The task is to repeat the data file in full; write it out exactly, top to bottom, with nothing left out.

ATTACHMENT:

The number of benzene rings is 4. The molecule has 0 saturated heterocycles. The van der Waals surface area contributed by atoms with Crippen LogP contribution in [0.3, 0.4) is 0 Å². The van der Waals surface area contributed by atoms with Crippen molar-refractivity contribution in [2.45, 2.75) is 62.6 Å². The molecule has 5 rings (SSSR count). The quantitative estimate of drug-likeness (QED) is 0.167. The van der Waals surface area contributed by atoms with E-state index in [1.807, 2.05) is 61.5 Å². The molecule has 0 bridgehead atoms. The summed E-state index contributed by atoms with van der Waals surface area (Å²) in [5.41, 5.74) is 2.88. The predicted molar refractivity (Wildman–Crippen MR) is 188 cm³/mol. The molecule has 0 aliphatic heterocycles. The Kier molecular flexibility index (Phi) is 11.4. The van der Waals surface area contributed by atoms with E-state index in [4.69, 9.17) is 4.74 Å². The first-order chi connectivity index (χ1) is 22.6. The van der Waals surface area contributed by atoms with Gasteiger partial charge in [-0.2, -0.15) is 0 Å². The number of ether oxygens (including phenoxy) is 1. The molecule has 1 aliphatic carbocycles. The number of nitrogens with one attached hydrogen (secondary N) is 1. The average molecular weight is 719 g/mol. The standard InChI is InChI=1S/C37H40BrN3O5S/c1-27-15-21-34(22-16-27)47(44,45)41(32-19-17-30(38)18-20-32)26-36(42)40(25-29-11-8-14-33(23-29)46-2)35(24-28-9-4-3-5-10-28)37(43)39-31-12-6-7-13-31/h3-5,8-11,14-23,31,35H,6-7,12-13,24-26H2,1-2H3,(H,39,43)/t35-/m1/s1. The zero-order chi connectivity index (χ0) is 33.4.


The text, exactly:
The number of benzene rings is 4. The molecule has 0 saturated heterocycles. The van der Waals surface area contributed by atoms with Crippen LogP contribution in [0.3, 0.4) is 0 Å². The van der Waals surface area contributed by atoms with Crippen molar-refractivity contribution in [2.45, 2.75) is 62.6 Å². The molecule has 5 rings (SSSR count). The quantitative estimate of drug-likeness (QED) is 0.167. The van der Waals surface area contributed by atoms with E-state index in [1.807, 2.05) is 61.5 Å². The molecule has 0 bridgehead atoms. The summed E-state index contributed by atoms with van der Waals surface area (Å²) in [5.41, 5.74) is 2.88. The predicted molar refractivity (Wildman–Crippen MR) is 188 cm³/mol. The molecule has 0 aliphatic heterocycles. The Kier molecular flexibility index (Phi) is 11.4. The van der Waals surface area contributed by atoms with E-state index in [4.69, 9.17) is 4.74 Å². The first-order chi connectivity index (χ1) is 22.6. The van der Waals surface area contributed by atoms with Gasteiger partial charge in [-0.2, -0.15) is 0 Å². The number of ether oxygens (including phenoxy) is 1. The molecule has 1 aliphatic carbocycles. The number of nitrogens with one attached hydrogen (secondary N) is 1. The average molecular weight is 719 g/mol. The standard InChI is InChI=1S/C37H40BrN3O5S/c1-27-15-21-34(22-16-27)47(44,45)41(32-19-17-30(38)18-20-32)26-36(42)40(25-29-11-8-14-33(23-29)46-2)35(24-28-9-4-3-5-10-28)37(43)39-31-12-6-7-13-31/h3-5,8-11,14-23,31,35H,6-7,12-13,24-26H2,1-2H3,(H,39,43)/t35-/m1/s1. The zero-order chi connectivity index (χ0) is 33.4.